Just as antiques convey a sense of history, the Woodbury dealers often have interesting tales. Monique Shay of Monique Shay Antiques is acknowledged for inventing an entire genre of decorator antiques. Born in Normandy, Shay “came here, got married, and had seven children,’’ explains her daughter, also named Monique. “Mom always wanted antiques but couldn’t afford them. Someone said, ‘Go to Canada — they’re burning the stuff.’ ’’ In short order she discovered French-Canadian painted country furniture, which she augments with accessories from France and Quebecois folk art.
The pine and maple furniture is both colorful and functional. Many decorators buy large pieces to create kitchen islands and counters. And the simple lines also go well with contemporary design. Monique Shay Junior (as she calls herself) has several pieces from the sprawling red barn that holds the shop. “They’re next to things I’ve found at flea markets,’’ she says. “My home is Early Miscellaneous.’’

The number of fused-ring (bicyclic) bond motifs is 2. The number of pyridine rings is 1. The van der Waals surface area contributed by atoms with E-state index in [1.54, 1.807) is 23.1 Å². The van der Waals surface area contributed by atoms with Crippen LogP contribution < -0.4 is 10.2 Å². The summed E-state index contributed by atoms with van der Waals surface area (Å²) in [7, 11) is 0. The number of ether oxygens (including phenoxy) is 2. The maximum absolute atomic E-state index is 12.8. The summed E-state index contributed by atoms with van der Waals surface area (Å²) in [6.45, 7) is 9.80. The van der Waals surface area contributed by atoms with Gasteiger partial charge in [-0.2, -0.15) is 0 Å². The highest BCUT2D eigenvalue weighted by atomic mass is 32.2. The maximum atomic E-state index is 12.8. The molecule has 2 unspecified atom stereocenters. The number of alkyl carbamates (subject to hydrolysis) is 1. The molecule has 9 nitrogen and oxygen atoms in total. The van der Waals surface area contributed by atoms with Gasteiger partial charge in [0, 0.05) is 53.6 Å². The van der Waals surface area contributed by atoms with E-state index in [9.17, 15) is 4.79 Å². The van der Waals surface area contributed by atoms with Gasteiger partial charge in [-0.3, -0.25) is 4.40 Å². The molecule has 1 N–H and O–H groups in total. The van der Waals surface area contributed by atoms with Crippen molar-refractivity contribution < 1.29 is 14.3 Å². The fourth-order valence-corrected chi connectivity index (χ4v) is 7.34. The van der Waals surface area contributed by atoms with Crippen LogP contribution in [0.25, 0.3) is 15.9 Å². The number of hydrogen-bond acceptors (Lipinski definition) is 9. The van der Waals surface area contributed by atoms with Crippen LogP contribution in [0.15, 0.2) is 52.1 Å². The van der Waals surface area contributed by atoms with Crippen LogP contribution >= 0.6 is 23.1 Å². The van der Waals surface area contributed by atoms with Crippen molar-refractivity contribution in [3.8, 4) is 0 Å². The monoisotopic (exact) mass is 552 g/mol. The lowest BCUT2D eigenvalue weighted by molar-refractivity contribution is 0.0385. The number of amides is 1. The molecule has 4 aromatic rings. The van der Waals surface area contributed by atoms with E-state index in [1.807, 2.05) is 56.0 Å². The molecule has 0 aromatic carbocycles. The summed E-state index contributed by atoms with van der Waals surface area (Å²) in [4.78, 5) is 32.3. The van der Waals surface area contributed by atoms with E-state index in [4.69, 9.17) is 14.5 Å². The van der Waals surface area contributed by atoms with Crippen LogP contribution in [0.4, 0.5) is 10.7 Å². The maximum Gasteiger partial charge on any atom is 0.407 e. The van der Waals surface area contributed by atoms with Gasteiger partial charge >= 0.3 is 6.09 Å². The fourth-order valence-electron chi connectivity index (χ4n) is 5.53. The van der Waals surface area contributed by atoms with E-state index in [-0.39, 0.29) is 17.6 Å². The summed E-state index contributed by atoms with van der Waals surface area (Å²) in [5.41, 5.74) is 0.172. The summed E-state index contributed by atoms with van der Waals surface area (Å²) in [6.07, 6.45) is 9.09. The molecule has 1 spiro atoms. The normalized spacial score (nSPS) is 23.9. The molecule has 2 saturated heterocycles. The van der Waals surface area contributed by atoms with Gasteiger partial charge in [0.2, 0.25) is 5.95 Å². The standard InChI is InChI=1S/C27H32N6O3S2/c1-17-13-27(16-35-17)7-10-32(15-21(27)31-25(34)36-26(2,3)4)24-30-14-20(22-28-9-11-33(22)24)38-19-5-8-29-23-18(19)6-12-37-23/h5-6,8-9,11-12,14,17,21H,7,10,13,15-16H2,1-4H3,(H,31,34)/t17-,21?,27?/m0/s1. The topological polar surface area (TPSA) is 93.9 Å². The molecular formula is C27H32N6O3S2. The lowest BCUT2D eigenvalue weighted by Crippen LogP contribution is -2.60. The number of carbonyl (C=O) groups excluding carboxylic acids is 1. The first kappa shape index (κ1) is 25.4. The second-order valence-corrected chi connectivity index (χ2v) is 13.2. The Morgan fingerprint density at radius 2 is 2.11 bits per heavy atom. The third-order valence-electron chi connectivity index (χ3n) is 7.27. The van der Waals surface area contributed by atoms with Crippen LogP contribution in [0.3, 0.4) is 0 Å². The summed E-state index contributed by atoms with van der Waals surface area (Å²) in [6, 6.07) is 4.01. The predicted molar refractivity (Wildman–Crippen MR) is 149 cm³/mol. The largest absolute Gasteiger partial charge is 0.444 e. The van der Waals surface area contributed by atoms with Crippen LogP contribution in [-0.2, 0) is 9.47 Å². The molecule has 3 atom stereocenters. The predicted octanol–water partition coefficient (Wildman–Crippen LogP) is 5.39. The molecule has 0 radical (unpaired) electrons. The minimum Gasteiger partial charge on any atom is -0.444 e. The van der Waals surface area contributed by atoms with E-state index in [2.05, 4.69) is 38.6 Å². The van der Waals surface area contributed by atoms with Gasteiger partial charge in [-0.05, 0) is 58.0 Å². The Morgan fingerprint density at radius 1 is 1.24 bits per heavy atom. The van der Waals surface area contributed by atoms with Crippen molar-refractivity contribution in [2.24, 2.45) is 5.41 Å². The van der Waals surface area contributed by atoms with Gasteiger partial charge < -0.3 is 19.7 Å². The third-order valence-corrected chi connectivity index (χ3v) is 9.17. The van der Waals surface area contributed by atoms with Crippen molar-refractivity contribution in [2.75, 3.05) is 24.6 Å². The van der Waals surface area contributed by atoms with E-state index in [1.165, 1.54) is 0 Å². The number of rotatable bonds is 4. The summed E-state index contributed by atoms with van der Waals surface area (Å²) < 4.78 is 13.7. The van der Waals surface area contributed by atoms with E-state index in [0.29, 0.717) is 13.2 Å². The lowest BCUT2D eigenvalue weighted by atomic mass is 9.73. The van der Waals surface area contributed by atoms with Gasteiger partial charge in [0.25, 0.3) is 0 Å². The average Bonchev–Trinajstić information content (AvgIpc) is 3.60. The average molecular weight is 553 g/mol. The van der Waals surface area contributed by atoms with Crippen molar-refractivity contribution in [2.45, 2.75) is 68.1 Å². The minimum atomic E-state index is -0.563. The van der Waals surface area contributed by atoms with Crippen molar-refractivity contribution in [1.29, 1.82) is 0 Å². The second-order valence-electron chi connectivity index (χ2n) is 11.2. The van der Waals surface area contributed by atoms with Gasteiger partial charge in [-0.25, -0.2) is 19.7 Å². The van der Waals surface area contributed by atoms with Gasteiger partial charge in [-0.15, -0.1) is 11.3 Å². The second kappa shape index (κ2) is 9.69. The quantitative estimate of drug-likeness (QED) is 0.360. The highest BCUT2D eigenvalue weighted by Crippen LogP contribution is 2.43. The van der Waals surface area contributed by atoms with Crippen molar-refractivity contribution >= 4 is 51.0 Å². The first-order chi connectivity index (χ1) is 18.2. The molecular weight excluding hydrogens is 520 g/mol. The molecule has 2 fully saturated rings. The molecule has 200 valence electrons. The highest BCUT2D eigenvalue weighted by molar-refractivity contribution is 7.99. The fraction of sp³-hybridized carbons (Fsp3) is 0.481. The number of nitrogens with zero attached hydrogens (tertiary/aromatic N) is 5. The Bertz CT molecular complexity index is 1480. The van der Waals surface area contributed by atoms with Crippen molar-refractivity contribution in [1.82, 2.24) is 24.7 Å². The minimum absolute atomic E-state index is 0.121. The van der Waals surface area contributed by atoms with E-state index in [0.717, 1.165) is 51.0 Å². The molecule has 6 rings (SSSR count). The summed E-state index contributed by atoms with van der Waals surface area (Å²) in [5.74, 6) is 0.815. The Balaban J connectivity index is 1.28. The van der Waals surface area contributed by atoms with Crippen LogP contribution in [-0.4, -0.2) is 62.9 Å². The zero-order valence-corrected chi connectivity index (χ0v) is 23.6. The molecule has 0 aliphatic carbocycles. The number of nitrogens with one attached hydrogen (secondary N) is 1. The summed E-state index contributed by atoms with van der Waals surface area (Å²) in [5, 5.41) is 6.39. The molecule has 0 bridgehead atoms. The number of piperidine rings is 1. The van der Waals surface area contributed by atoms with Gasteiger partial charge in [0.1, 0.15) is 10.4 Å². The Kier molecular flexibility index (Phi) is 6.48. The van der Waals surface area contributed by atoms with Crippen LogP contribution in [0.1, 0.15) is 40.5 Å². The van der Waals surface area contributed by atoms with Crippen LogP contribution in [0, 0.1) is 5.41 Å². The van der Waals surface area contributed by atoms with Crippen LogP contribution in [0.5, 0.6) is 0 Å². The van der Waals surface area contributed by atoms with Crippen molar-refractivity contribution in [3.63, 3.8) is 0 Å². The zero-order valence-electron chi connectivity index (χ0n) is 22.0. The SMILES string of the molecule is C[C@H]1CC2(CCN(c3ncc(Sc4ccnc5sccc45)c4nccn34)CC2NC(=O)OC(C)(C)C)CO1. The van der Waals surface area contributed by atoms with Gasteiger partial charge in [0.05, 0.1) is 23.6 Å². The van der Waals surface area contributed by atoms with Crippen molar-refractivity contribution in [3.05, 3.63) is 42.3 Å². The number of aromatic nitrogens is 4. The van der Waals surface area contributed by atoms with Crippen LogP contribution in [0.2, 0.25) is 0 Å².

Country Loft Antiques also fills a large red barn — the second barn that designer and antiques seller Carole Winer-Sorensen has restored since 1984. She’s converting the 1706 farmhouse on the property into a B&B that she hopes to open late this fall. An unabashed Francophile, Winer-Sorensen concentrates on 18th- and 19th-century French pieces, which she displays in room-like tableaux. Apparently many people share her passion. “This is a tiny little town,’’ she says, “but people come from all over the world.’’